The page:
1 The Genesis

Language is a means of communication, an identity, and the handmaiden of politics.

Its lexicon provides a frame of reference, structures the reality around us, and can signal a status (or lack thereof) in one’s society. That is why we don’t want to mispronounce an order of a salmon fillet, little hummus, and a side of gnocchi with quinoa.

Language’s richness provides texture and nuance. ‘Baraf’ in Hindi could be ‘snow’ or ‘ice’ in English, and the Inuit/ Eskimos have more than 20 words for the subject differentiating snowflake, frost, fine-snow, snow-on-ground, soft deep snow, fresh snow, blizzard, snowbank, and so on. Obviously, an Eskimo has a better grip on this subject.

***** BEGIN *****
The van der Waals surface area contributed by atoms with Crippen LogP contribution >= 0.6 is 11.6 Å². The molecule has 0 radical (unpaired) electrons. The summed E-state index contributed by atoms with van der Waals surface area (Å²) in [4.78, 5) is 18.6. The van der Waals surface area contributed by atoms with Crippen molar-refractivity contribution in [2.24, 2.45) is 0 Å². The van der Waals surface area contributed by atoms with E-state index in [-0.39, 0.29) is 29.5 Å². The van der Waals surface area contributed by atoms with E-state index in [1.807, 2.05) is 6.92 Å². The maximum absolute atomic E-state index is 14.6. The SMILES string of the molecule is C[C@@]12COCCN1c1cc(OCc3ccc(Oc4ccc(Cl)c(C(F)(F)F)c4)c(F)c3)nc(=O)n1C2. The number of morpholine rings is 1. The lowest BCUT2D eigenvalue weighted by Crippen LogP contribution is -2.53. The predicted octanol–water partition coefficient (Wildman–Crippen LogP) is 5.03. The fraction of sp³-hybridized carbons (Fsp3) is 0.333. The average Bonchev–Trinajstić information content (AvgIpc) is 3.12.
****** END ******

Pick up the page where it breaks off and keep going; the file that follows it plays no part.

Language gives voice to literature, culture, and the collective heritage of indigenous society. Local customs, songs for festivals, marriages, childbirth are all hoarded through its language. It imparts certain habits of thought that shape our experience in often surprising ways. “I went out for dinner last night with a friend” in English does not require me to disclose the sex of my companion, but the grammar of French or German insists upon it. English construct has a clear notion of time when that dinner happened (‘last night’); in Chinese, the same verb is used for past, present, or future actions. It is argued that language conditions our thinking; it affects experiences, perceptions, associations, feelings, memories, and orientation to the world. The question is whether language reflects reality, or whether language creates reality. Yes, it’s worth pondering — language may shape our reality, not just reflect it.